As predicted by numerous experts, government plans to build a public housing project near the town of Ocsa for those who lost their homes to bank foreclosure have failed spectacularly. Some HUF 2.7 billion (USD 12.5 million) in public funds that might have been used to keep thousands of families in their homes was instead used to build an 80 house slum outside Budapest.
Lack of public transportation, job opportunities, and public facilities (schools, clinics, child care facilities, etc.) have proven to be a major obstacle to finding tenants. Furthermore, as the settlement was never connected to natural gas as originally planned, the homes must be heated using temporary wood stoves. Despite engaging the Maltese to find tenants and spending HUF 122 million (USD 550,000) on a four part video series promoting the settlement, to date only 42 out of 80 homes have been rented.
Nol.hu reports that the Ministry of the Interior has effectively acknowledged that it is abandoning plans to continue the project by proposing a last minute change to a law on public finances which reclassifies the project as “public reserve housing” for use as temporary shelter in emergencies.
Eager to do something about the growing FX mortgage loan crisis threatening thousands of Hungarian families with foreclosure, in August 2011 the government announced plans to build 500 modest homes on 132 hectares of government owned agricultural land in the village of Alsopakony for families who had lost their homes, the first phase of which was to be completed by the summer of 2012. The village is situated some 4 km east of Ocsa on the other side of the M5 motorway. It has no direct rail or bus links to Budapest. There are only two buses each day to Ocsa and back.
The government announced that the modest 40 to 80 sqm homes (430 to 860 sq ft) would be built to high standards and serviced by paved roads and public utilities at a total projected cost of HUF 15 billion (USD 64 million), or HUF 30 million per home.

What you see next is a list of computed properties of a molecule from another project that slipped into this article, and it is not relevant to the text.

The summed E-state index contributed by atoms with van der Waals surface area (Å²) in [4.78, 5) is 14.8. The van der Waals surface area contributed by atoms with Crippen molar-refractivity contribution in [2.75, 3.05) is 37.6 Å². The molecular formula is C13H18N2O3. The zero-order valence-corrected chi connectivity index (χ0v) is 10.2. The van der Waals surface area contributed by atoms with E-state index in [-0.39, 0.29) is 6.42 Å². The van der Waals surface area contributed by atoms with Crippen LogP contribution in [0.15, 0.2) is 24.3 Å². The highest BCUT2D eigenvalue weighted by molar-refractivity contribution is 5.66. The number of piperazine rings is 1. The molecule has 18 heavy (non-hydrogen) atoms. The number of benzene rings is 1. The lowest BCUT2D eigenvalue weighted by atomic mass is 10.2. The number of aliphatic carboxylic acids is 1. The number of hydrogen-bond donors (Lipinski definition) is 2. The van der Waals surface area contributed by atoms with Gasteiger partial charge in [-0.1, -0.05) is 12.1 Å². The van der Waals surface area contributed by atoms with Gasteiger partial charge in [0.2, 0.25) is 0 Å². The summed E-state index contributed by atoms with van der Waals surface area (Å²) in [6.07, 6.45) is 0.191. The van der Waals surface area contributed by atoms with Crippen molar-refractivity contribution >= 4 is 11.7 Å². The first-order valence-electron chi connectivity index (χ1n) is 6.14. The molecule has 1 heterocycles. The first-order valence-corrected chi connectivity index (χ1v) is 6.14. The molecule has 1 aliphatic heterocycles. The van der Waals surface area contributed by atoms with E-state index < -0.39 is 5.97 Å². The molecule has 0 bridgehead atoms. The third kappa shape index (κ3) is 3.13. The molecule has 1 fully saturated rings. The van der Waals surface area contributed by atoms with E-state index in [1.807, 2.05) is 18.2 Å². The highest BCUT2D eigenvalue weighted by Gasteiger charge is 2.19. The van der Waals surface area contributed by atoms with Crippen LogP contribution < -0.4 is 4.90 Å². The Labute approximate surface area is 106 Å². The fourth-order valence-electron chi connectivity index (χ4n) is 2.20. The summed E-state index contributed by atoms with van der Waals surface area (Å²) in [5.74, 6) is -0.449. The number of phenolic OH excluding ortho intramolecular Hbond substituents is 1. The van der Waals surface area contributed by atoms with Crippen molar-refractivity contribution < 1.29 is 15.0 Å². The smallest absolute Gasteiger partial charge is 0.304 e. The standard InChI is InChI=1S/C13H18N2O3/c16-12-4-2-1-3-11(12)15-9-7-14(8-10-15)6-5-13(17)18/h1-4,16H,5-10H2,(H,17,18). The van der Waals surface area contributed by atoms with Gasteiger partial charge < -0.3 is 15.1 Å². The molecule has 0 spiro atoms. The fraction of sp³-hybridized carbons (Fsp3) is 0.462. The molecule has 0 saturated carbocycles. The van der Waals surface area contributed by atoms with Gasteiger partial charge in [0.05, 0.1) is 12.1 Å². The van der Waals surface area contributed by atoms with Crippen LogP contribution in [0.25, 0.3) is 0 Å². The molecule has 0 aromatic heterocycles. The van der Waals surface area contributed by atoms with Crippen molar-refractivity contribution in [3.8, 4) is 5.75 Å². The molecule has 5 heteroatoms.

When announcing the government’s decision to build 500 homes in the middle of nowhere, Zoltan Kovacs, state secretary for communication, categorically denied that it was the government’s intention to build a “slum”. And yet that appears to be precisely what it has done, despite the fact that previous attempts in Hungary to build new settlements in agricultural areas had failed.
The houses themselves were only projected to cost around HUF 150,000 (USD 720) per sqm. However, the cost of building necessary infrastructure (roads, water, sewer, electricity, etc.) inflated this to over HUF 500,000 (USD 2300) per sqm, or roughly what it costs to purchase a luxury home in Budapest’s exclusive Rozsadomb (Rose Hill) district.
By contrast, good quality homes can be purchased in Ocsa (and any other town or village in Hungary) for HUF 100,000 (USD 450) per square meter or less.
Despite being formally declared a project of “national importance” the first phase was not completed until the summer of 2013.
MSZP politician and sociologist Lajos Korozs told ATV’s Olga Kalman on Friday that the project was a “tragedy”. “Hungary has known for 100 years that you cannot create a settlement in the middle of nowhere. Only Mozes was successful. Nobody else.” According to Korozs “the 2011 census revealed that there were many hundreds of thousands of empty flats throughout the country” and that instead of building new homes the government should have set up local agencies responsible for helping those who had lost their homes to bank foreclosure to rent vacant flats or homes as close as possible to the communities where they live.
Korozs says the decision to use the remaining homes as emergency temporary housing will cause the buildings to fall into disrepair and induce the current tenants to move out, resulting in a slum.
Meanwhile, the cost of maintaining and guarding the empty homes costs taxpayers over HUF 5 million (USD 23,000) a month, according to Korozs.
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